Traditional Craft of the Copper Still Found at Dixie Queen Stills
The mystique of moonshine is alive and well in East Tennessee.
Central to the region’s historical character, interest in moonshine has been reawakened by the Discovery Channel’s show “Moonshiners” and the growth of commercial distillers across the state, including Ole Smoky Distillery, which opened in Gatlinburg in 2010.
Just up the road from Chattanooga, the former rough-and-tumble town of Etowah is transforming its bristly moonshine past into a cultural heritage draw. (Rumor has it that numerous old still sites can be found on Starr Mountain near this historical railroad town.)
“Etowah was a big hub for moonshine bootlegging,” said Dixie Queen Stills owner Sandi LeQuire, who sells handmade copper pots and home distilling supplies from her storefront along Tennessee Avenue.
Lustrous reddish-orange copper pots gleam through the windows of Dixie Queen Stills, modern versions of a traditional craft that LeQuire hopes to keep alive.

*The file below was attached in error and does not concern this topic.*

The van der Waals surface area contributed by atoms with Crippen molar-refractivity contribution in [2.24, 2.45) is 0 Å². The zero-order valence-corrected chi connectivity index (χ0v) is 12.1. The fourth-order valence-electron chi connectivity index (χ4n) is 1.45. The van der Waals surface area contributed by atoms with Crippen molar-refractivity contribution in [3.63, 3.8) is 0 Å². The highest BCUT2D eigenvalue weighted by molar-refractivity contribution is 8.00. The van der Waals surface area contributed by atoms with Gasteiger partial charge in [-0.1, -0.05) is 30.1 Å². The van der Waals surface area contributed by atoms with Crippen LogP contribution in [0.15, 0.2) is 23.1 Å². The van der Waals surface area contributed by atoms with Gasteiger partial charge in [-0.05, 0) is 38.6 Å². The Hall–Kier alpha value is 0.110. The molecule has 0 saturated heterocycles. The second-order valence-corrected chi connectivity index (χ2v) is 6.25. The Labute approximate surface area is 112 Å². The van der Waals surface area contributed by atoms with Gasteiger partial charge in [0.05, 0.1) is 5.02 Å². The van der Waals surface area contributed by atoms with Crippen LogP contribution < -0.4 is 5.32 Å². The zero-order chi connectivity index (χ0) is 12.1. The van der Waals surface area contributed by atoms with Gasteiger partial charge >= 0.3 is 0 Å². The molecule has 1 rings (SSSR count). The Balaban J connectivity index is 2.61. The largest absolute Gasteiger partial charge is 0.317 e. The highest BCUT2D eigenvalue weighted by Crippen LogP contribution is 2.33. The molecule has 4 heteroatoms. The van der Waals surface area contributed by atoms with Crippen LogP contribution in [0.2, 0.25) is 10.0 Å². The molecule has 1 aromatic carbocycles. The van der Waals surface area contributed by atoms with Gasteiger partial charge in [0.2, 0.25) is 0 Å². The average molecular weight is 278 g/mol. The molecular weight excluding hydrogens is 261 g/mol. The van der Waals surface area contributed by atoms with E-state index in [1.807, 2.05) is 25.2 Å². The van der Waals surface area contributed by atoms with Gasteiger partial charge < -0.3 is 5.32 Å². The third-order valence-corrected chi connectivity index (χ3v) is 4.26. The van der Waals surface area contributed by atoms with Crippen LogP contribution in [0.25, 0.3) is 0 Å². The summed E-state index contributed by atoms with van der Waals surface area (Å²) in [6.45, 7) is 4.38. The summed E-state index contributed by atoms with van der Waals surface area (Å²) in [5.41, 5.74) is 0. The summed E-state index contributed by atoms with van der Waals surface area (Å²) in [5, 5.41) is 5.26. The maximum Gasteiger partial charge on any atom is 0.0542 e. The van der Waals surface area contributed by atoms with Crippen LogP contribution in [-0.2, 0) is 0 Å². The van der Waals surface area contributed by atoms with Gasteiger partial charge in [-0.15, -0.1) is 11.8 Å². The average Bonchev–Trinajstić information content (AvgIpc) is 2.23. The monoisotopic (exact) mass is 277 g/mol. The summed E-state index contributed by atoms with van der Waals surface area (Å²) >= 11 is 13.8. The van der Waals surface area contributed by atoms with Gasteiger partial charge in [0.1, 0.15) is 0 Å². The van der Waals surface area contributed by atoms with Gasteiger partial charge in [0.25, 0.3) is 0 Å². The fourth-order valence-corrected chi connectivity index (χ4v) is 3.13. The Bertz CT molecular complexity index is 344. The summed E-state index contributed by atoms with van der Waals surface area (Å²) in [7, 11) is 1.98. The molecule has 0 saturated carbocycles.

Featured artists include local coppersmith Ricky Harden, who uses a 150-year-old anvil to hand roll the beaks of his pots. LeQuire also proudly offers a few handmade stills made by North Carolina native Roy Grooms, one of the stars of “Moonshiners.”
“I am the only store that has Roy Grooms’ signed stills for sale,” she said.
Though it is legal to own a copper still, federal law prohibits distilling moonshine at home for personal consumption. Aside from legal issues, dangers can include poisoning, fire and explosions.
“In Tennessee, you cannot legally sell a fully functioning moonshine still,” LeQuire said. Federal and state permits are required for small-batch distillery of moonshine.
Copper stills can, however, be used to make distilled water and essential oils, as well as ethanol (also with permits). The traditional copper pots have also become decorating novelties.
“These pots are made in the traditional style of copper pots made here in the southern Smoky Mountains,” LeQuire said. “I have people stop by who want to purchase one simply for decoration.”
LeQuire opened the Dixie Queen Stills storefront in April. Interest in her project has grown quickly. In fact, she was shocked that 70 people showed up for the store’s first still building demonstration event earlier this month.
“We thought maybe 15 to 20 people would show up to see how a still is made—not 70 people,” she said. “We are planning to do more demonstrations in the future. In fact, we are planning to do a lot with this in Etowah.”
Dixie Queen Stills is located at 822 Tennessee Ave. in Etowah. The store is open Thursdays, Fridays and Saturdays from 10 a.m. to 5 p.m. To learn more, call 423-263-7668 or visit http://shop.dixiequeenstills.net.